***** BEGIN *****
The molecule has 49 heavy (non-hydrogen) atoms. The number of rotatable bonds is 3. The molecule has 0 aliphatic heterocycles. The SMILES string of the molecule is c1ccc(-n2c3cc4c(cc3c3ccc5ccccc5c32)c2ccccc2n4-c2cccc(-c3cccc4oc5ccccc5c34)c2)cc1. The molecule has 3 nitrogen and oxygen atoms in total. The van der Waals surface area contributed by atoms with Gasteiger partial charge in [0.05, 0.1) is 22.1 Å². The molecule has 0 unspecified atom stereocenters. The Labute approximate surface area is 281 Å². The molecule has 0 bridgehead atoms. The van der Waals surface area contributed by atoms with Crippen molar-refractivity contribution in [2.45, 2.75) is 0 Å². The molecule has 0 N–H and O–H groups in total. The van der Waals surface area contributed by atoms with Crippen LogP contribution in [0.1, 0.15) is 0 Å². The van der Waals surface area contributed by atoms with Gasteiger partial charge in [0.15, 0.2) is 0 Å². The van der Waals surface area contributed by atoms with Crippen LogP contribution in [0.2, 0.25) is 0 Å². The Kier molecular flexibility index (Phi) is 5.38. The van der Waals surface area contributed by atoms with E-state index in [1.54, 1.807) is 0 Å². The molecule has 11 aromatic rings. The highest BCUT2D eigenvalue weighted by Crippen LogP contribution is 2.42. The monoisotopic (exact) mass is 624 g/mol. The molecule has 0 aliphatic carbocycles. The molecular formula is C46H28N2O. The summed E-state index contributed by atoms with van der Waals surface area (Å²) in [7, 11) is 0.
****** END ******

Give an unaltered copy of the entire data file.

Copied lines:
The molecule has 49 heavy (non-hydrogen) atoms. The number of rotatable bonds is 3. The molecule has 0 aliphatic heterocycles. The SMILES string of the molecule is c1ccc(-n2c3cc4c(cc3c3ccc5ccccc5c32)c2ccccc2n4-c2cccc(-c3cccc4oc5ccccc5c34)c2)cc1. The molecule has 3 nitrogen and oxygen atoms in total. The van der Waals surface area contributed by atoms with Gasteiger partial charge in [0.05, 0.1) is 22.1 Å². The molecule has 0 unspecified atom stereocenters. The Labute approximate surface area is 281 Å². The molecule has 0 bridgehead atoms. The van der Waals surface area contributed by atoms with Crippen molar-refractivity contribution in [2.45, 2.75) is 0 Å². The molecule has 0 N–H and O–H groups in total. The van der Waals surface area contributed by atoms with Crippen LogP contribution in [0.1, 0.15) is 0 Å². The van der Waals surface area contributed by atoms with Gasteiger partial charge in [0.15, 0.2) is 0 Å². The van der Waals surface area contributed by atoms with Crippen LogP contribution in [0.2, 0.25) is 0 Å². The Kier molecular flexibility index (Phi) is 5.38. The van der Waals surface area contributed by atoms with E-state index in [1.54, 1.807) is 0 Å². The molecule has 11 aromatic rings. The highest BCUT2D eigenvalue weighted by Crippen LogP contribution is 2.42. The monoisotopic (exact) mass is 624 g/mol. The molecule has 0 aliphatic carbocycles. The molecular formula is C46H28N2O. The summed E-state index contributed by atoms with van der Waals surface area (Å²) in [7, 11) is 0.